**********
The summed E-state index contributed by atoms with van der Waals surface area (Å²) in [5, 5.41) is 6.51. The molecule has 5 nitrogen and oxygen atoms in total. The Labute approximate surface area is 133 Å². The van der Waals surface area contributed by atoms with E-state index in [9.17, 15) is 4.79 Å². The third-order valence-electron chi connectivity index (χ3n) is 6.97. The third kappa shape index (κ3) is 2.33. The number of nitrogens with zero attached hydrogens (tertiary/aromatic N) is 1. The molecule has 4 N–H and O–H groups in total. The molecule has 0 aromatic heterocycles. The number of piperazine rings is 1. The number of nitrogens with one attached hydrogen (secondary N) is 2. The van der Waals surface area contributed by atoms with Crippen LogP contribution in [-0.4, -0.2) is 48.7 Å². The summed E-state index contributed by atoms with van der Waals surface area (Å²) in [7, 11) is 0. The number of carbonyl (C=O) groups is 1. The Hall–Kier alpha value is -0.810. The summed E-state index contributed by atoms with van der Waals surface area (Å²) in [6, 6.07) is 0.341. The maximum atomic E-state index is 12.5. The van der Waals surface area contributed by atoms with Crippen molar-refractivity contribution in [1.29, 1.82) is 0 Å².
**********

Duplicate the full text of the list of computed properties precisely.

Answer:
The summed E-state index contributed by atoms with van der Waals surface area (Å²) in [5, 5.41) is 6.51. The molecule has 5 nitrogen and oxygen atoms in total. The Labute approximate surface area is 133 Å². The van der Waals surface area contributed by atoms with E-state index in [9.17, 15) is 4.79 Å². The third-order valence-electron chi connectivity index (χ3n) is 6.97. The third kappa shape index (κ3) is 2.33. The number of nitrogens with zero attached hydrogens (tertiary/aromatic N) is 1. The molecule has 4 N–H and O–H groups in total. The molecule has 0 aromatic heterocycles. The number of piperazine rings is 1. The number of nitrogens with one attached hydrogen (secondary N) is 2. The van der Waals surface area contributed by atoms with Crippen LogP contribution in [-0.4, -0.2) is 48.7 Å². The summed E-state index contributed by atoms with van der Waals surface area (Å²) in [7, 11) is 0. The number of carbonyl (C=O) groups is 1. The Hall–Kier alpha value is -0.810. The summed E-state index contributed by atoms with van der Waals surface area (Å²) in [6, 6.07) is 0.341. The maximum atomic E-state index is 12.5. The van der Waals surface area contributed by atoms with Crippen molar-refractivity contribution in [1.29, 1.82) is 0 Å².